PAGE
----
In Iceland urinals hit the headlines, or perhaps that should be heads hit the urinals for the faces of a number of bankers and financiers, those identified as responsible for the world’s financial crisis during the early years of the 21st century, were depicted at a very obvious point on the back wall of the urinal. Personally I would much prefer to visit that with a goalmouth rather than a person’s mouth.
Silly laws are found elsewhere in the world, too. For example in Switzerland a man could find himself in trouble if discovered relieving himself while standing after 10pm. Neither is it permitted to flush the toilet after 10pm. This is a noise problem and neither are laws on the statute books but are recommendations by the Swiss Homeowners Society.
Singapore is a little more sensible in being able to levy heavy fines for those found guilty of failing to flush a public toilet. A little more odd is that lifts are fitted with UDDs, that is Urine Detection Devices, which will set off an alarm and keep the occupant(s) locked in until the police arrive.
Urine was once used by physicians as a diagnostic tool, not tested as it is today, but tasted – modern doctors will be glad of that single letter change. It was also used as a mouthwash – and why not, what self-respecting bacterium would ever be seen bathing in someone else’s piss! We also find urine in old wives tales such as when pregnant if the urine is bright yellow it will be a boy, if dull yellow then a girl should be expected.
According to the World Health Organization more than 2.4 billion of the world’s 7 billion have no proper toilet facilities. Nepal seems to be the worst place to relieve oneself as 48% of the population do not have any toilet facilities.
November 19th 2016 was World Toilet Day – I’m assuming this was marked (if that’s the right word) by everyone reading this? Good. This has been an annual celebration (certainly not the right word) since 2001, albeit not recognised by the United Nations until 2013.
In 1981 the courts of South Carolina sentenced Michael Anderson Godwin to death for sexual assault and murder. A appeal saved him from the electric chair but in March 1989 he was perched on the toilet while trying to fix the headphones attached to his television. For reasons unknown he bit into the wire, electrocuted himself and died.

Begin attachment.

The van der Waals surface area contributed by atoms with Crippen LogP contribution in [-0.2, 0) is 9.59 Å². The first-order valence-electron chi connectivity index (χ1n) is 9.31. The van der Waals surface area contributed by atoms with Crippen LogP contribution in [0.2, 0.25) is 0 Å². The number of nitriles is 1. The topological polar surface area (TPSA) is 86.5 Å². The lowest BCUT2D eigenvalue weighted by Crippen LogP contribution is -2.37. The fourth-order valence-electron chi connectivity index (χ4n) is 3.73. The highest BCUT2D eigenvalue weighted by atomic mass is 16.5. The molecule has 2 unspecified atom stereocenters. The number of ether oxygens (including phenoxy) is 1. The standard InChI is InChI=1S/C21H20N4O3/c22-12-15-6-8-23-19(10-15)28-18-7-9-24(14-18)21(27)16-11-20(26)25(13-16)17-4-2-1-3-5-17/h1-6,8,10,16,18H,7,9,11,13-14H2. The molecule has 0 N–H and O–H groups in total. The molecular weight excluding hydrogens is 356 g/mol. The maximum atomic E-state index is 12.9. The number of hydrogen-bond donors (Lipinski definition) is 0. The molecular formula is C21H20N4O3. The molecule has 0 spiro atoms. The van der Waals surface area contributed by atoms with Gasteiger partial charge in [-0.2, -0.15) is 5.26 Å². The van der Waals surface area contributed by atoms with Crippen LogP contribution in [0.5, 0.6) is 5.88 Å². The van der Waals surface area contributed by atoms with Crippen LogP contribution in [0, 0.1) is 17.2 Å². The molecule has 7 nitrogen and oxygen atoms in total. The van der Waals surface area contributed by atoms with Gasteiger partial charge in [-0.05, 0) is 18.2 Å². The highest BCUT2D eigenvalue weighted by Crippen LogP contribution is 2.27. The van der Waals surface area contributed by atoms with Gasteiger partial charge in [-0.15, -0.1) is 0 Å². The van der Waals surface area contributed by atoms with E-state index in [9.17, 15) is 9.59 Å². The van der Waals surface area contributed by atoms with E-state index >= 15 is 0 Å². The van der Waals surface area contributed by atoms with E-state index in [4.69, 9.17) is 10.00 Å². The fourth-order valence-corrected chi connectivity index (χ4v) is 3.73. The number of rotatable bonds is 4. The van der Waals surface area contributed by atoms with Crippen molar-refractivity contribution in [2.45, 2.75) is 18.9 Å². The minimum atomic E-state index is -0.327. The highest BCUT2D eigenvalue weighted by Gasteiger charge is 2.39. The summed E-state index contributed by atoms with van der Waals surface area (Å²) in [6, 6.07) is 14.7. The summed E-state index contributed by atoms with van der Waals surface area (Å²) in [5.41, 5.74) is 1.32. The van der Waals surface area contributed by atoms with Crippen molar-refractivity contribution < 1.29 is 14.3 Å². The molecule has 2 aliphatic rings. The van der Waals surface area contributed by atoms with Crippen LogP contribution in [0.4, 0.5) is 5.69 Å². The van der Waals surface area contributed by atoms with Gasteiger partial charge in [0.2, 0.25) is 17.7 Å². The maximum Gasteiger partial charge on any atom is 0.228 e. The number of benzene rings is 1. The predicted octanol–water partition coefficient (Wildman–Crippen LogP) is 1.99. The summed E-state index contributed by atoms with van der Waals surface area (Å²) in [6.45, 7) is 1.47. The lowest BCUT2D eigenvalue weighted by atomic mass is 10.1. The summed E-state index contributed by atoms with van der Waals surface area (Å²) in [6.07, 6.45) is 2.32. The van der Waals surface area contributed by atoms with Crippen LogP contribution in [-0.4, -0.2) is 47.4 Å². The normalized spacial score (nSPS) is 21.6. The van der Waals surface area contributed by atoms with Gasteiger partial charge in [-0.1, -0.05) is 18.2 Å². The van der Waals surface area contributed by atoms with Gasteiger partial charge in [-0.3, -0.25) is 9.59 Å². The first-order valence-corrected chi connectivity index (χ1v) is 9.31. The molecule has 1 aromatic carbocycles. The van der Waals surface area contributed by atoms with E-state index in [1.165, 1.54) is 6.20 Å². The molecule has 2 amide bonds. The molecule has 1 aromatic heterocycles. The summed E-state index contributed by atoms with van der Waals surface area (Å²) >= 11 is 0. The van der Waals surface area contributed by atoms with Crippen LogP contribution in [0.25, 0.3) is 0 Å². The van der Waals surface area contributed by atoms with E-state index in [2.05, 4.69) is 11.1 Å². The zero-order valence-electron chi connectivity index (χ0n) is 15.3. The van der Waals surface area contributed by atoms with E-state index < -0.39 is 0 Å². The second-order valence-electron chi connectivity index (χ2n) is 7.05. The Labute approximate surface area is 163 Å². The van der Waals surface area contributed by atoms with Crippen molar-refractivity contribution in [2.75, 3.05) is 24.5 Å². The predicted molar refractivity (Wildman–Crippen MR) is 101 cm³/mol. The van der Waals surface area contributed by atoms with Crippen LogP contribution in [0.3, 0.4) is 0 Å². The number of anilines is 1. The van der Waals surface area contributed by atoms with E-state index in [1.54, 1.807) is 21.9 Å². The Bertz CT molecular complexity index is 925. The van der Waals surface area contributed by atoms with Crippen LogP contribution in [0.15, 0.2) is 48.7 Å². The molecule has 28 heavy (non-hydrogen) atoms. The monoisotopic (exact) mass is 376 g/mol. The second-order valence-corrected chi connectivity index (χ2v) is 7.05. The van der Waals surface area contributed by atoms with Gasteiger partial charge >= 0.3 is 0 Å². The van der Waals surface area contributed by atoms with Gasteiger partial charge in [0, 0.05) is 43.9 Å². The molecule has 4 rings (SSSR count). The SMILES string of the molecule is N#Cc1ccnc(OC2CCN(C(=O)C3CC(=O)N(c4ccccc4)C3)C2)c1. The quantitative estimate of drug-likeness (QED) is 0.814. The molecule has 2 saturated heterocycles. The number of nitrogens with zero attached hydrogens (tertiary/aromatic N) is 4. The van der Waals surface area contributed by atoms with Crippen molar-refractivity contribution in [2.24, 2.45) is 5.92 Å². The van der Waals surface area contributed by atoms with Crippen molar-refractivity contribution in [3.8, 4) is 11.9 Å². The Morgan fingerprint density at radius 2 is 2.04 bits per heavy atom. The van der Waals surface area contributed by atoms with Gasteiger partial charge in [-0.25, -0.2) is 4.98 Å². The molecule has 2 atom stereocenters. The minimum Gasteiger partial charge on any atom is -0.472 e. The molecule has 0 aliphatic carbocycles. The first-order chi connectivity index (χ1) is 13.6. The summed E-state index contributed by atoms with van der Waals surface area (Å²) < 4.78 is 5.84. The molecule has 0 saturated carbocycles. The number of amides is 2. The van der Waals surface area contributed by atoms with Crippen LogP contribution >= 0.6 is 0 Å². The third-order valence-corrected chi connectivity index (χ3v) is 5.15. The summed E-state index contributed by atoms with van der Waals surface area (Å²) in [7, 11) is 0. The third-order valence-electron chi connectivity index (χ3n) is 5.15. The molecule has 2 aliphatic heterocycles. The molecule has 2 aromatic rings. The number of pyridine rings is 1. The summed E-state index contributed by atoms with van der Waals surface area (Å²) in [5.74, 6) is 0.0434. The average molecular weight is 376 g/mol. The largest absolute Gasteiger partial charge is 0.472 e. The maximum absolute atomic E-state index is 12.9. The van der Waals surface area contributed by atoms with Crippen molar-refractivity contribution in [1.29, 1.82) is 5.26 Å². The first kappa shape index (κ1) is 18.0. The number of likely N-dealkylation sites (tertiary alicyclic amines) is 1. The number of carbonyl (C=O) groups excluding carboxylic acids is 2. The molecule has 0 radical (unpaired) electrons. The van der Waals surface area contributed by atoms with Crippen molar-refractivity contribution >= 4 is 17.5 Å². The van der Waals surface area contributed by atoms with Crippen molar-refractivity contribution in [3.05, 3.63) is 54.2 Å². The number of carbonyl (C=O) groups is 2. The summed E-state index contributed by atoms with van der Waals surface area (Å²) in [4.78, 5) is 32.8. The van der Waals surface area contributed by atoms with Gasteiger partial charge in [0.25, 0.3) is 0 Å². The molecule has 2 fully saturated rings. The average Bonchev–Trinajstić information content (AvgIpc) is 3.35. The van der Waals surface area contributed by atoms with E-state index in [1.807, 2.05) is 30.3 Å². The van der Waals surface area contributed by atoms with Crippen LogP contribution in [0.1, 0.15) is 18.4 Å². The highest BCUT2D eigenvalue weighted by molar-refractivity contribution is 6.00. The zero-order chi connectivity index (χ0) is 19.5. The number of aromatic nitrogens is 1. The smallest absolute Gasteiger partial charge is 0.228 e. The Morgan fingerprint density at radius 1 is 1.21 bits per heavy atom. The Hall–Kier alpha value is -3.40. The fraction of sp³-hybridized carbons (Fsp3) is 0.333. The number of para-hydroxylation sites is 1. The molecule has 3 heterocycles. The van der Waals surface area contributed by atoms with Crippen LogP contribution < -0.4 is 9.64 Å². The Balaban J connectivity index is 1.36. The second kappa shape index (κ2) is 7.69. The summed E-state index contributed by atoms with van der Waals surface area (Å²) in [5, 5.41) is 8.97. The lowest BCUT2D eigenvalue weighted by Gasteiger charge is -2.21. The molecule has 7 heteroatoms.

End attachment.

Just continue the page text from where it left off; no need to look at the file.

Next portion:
Think that is a little unusual? Forget it, the USA has a long line of silly toilet stories. Although Americans would never use ‘toilet’ but something like ‘bathroom’ or ‘head’ or ‘rest room’. This last example is quite appropriate in the story of Kory McFarren of Kansas who, in February 2008, was arrested and subsequently charged with failing to take adequate care of a dependent adult and received a suspended six-month sentence. He had asked his girlfriend Pam Babcock if she was coming out of the toilet (sorry ‘restroom’) but every day she answered ‘maybe tomorrow’. Tomorrow never came and she spent some two years on the seat, so long her skin had grown around the seat and had to be removed along with her and surgically parted from her in hospital.
Shocking, yes? Well not as shocking or as long as a Singapore woman who spent six months longer on the toilet seat than Miss Babcock, although she claimed it was an unseen force which prevented her from rising from the throne.
Toilet paper is a very new invention. In parts of Asia it was always one’s left hand which was employed, the user bringing a jug of water with him or her to the toilet to wash both hand and soiled area. This did lead to a terrible distrust of people who were left-handed.
Nairobi is one of the fastest growing cities in the world. As with many large cities this means there are areas where little progress is made and thus some of the poorer parts have had to stick with the flying toilet. No, not what it seems but a plastic bag used to collect the waste and then thrown as far away as possible. Bags of human waste are not known for being aerodynamic and thus they don’t get too far away and are soon washed back into the homes and the drinking supply in the rainy season.
Some German toilets include an inspection shelf. Here solid waste collects and can be inspected to check on the health of the visitor, it showing whether worms or other parasites are present. Toilet cleaners sell remarkably well in Germany.
And before I take a well-deserved comfort break, let’s dispel one myth. Thomas Crapper did not invent crap, I suppose that should be crap was not named after the man whose name is associated with the flush toilet. I’m told the word ‘crap’ had been used for rubbish in many places many years before it was used to refer to defecation – although that may be a load of …….. rubbish.
Anyone who would like to hear more of this could always contact me via my website of www.poultonsmith.co.uk and email me from the link found there.